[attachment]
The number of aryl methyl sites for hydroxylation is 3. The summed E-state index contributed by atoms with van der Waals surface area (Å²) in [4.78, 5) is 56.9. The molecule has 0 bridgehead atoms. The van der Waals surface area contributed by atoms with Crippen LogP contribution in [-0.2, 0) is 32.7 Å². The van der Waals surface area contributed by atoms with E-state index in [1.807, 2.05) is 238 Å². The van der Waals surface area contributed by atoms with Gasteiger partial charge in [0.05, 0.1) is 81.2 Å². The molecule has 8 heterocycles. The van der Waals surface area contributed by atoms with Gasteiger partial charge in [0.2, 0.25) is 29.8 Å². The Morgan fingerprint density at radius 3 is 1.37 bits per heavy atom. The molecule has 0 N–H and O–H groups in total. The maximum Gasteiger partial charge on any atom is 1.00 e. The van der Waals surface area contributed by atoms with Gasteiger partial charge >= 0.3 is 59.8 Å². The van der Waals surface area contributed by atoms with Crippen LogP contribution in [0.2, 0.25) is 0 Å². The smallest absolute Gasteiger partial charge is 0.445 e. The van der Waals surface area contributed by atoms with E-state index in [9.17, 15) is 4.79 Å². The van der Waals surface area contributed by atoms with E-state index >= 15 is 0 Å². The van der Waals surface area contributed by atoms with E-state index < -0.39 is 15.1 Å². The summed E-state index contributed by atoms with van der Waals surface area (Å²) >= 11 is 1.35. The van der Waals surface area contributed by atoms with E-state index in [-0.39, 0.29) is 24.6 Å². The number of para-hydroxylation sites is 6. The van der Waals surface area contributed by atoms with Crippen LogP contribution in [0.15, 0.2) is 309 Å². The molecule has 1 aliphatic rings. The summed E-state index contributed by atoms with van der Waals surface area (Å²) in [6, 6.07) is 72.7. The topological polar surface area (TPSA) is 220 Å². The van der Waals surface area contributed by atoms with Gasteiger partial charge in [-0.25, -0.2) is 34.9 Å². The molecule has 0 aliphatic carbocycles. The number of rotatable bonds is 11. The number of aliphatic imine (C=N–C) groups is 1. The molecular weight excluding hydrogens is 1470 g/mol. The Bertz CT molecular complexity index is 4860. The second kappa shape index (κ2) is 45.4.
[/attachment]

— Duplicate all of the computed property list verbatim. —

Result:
The number of aryl methyl sites for hydroxylation is 3. The summed E-state index contributed by atoms with van der Waals surface area (Å²) in [4.78, 5) is 56.9. The molecule has 0 bridgehead atoms. The van der Waals surface area contributed by atoms with Crippen LogP contribution in [-0.2, 0) is 32.7 Å². The van der Waals surface area contributed by atoms with E-state index in [1.807, 2.05) is 238 Å². The van der Waals surface area contributed by atoms with Gasteiger partial charge in [0.05, 0.1) is 81.2 Å². The molecule has 8 heterocycles. The van der Waals surface area contributed by atoms with Gasteiger partial charge in [0.2, 0.25) is 29.8 Å². The Morgan fingerprint density at radius 3 is 1.37 bits per heavy atom. The molecule has 0 N–H and O–H groups in total. The maximum Gasteiger partial charge on any atom is 1.00 e. The van der Waals surface area contributed by atoms with Gasteiger partial charge >= 0.3 is 59.8 Å². The van der Waals surface area contributed by atoms with Crippen LogP contribution in [0.2, 0.25) is 0 Å². The smallest absolute Gasteiger partial charge is 0.445 e. The van der Waals surface area contributed by atoms with E-state index in [9.17, 15) is 4.79 Å². The van der Waals surface area contributed by atoms with E-state index >= 15 is 0 Å². The van der Waals surface area contributed by atoms with E-state index < -0.39 is 15.1 Å². The summed E-state index contributed by atoms with van der Waals surface area (Å²) >= 11 is 1.35. The van der Waals surface area contributed by atoms with E-state index in [-0.39, 0.29) is 24.6 Å². The number of para-hydroxylation sites is 6. The van der Waals surface area contributed by atoms with Crippen LogP contribution in [0.15, 0.2) is 309 Å². The molecule has 1 aliphatic rings. The summed E-state index contributed by atoms with van der Waals surface area (Å²) in [6, 6.07) is 72.7. The topological polar surface area (TPSA) is 220 Å². The van der Waals surface area contributed by atoms with Gasteiger partial charge in [-0.25, -0.2) is 34.9 Å². The molecule has 0 aliphatic carbocycles. The number of rotatable bonds is 11. The number of aliphatic imine (C=N–C) groups is 1. The molecular weight excluding hydrogens is 1470 g/mol. The Bertz CT molecular complexity index is 4860. The second kappa shape index (κ2) is 45.4.